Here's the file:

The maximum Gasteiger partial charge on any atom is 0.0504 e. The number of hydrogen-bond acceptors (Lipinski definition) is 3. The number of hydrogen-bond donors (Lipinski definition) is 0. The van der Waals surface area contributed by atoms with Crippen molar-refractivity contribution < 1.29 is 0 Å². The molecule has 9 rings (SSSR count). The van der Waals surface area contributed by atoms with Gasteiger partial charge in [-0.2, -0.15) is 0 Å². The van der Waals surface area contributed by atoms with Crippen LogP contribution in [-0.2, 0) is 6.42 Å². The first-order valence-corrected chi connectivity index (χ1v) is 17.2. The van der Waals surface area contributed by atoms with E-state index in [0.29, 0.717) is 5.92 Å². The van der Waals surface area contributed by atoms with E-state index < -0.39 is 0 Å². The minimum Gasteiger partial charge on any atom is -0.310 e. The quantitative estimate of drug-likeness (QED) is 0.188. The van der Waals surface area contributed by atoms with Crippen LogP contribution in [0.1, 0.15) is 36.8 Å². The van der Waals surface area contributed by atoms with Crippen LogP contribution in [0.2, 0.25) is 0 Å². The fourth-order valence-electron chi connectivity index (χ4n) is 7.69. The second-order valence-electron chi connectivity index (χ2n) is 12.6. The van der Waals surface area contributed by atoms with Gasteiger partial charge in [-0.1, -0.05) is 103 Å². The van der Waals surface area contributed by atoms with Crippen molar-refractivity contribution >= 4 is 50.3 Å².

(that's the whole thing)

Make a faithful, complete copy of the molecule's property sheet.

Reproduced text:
The maximum Gasteiger partial charge on any atom is 0.0504 e. The number of hydrogen-bond acceptors (Lipinski definition) is 3. The number of hydrogen-bond donors (Lipinski definition) is 0. The van der Waals surface area contributed by atoms with Crippen molar-refractivity contribution < 1.29 is 0 Å². The molecule has 9 rings (SSSR count). The van der Waals surface area contributed by atoms with Gasteiger partial charge in [-0.2, -0.15) is 0 Å². The van der Waals surface area contributed by atoms with Crippen LogP contribution in [-0.2, 0) is 6.42 Å². The first-order valence-corrected chi connectivity index (χ1v) is 17.2. The van der Waals surface area contributed by atoms with E-state index in [0.29, 0.717) is 5.92 Å². The van der Waals surface area contributed by atoms with E-state index < -0.39 is 0 Å². The minimum Gasteiger partial charge on any atom is -0.310 e. The quantitative estimate of drug-likeness (QED) is 0.188. The van der Waals surface area contributed by atoms with Crippen LogP contribution in [0.1, 0.15) is 36.8 Å². The van der Waals surface area contributed by atoms with Crippen LogP contribution in [0.2, 0.25) is 0 Å². The fourth-order valence-electron chi connectivity index (χ4n) is 7.69. The second-order valence-electron chi connectivity index (χ2n) is 12.6. The van der Waals surface area contributed by atoms with Gasteiger partial charge in [-0.1, -0.05) is 103 Å². The van der Waals surface area contributed by atoms with Crippen molar-refractivity contribution >= 4 is 50.3 Å².